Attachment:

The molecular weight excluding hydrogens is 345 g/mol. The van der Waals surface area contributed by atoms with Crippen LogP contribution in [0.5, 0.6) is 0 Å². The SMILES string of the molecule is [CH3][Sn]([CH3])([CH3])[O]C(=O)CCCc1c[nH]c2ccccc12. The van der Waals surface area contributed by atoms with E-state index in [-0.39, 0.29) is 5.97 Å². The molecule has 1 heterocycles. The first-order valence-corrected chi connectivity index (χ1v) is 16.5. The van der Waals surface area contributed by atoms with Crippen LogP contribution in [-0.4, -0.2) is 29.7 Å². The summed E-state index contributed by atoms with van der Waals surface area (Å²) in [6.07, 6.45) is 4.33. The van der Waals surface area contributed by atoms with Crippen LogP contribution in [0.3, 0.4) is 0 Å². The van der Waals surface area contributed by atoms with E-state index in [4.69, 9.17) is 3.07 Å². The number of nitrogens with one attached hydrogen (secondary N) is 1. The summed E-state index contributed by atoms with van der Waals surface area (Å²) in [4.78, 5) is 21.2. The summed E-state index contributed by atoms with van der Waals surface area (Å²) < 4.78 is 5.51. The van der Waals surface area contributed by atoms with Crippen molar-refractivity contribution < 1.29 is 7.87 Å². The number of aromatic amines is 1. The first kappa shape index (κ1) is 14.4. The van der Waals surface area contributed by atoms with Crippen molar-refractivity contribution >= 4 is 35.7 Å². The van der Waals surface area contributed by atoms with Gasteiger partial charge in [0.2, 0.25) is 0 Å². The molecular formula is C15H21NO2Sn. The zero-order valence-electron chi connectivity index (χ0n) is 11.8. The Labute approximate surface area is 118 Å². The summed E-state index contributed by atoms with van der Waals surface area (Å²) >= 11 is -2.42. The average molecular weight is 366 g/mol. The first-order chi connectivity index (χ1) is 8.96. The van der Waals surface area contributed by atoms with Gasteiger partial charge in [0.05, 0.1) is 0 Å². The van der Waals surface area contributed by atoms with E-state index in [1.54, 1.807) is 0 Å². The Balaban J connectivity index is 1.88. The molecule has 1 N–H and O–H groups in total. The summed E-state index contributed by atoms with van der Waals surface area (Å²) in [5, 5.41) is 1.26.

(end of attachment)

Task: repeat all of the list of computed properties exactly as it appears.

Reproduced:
The molecular weight excluding hydrogens is 345 g/mol. The van der Waals surface area contributed by atoms with Crippen LogP contribution in [0.5, 0.6) is 0 Å². The SMILES string of the molecule is [CH3][Sn]([CH3])([CH3])[O]C(=O)CCCc1c[nH]c2ccccc12. The van der Waals surface area contributed by atoms with E-state index in [-0.39, 0.29) is 5.97 Å². The molecule has 1 heterocycles. The first-order valence-corrected chi connectivity index (χ1v) is 16.5. The van der Waals surface area contributed by atoms with Crippen LogP contribution in [-0.4, -0.2) is 29.7 Å². The summed E-state index contributed by atoms with van der Waals surface area (Å²) in [6.07, 6.45) is 4.33. The van der Waals surface area contributed by atoms with Crippen LogP contribution in [0.3, 0.4) is 0 Å². The van der Waals surface area contributed by atoms with E-state index in [4.69, 9.17) is 3.07 Å². The number of nitrogens with one attached hydrogen (secondary N) is 1. The summed E-state index contributed by atoms with van der Waals surface area (Å²) in [4.78, 5) is 21.2. The summed E-state index contributed by atoms with van der Waals surface area (Å²) < 4.78 is 5.51. The van der Waals surface area contributed by atoms with Crippen molar-refractivity contribution < 1.29 is 7.87 Å². The number of aromatic amines is 1. The first kappa shape index (κ1) is 14.4. The van der Waals surface area contributed by atoms with Crippen molar-refractivity contribution >= 4 is 35.7 Å². The van der Waals surface area contributed by atoms with Gasteiger partial charge in [0.2, 0.25) is 0 Å². The molecular formula is C15H21NO2Sn. The zero-order valence-electron chi connectivity index (χ0n) is 11.8. The Labute approximate surface area is 118 Å². The summed E-state index contributed by atoms with van der Waals surface area (Å²) >= 11 is -2.42. The average molecular weight is 366 g/mol. The first-order chi connectivity index (χ1) is 8.96. The van der Waals surface area contributed by atoms with Gasteiger partial charge in [0.05, 0.1) is 0 Å². The van der Waals surface area contributed by atoms with E-state index in [1.54, 1.807) is 0 Å². The Balaban J connectivity index is 1.88. The molecule has 1 N–H and O–H groups in total. The summed E-state index contributed by atoms with van der Waals surface area (Å²) in [5, 5.41) is 1.26.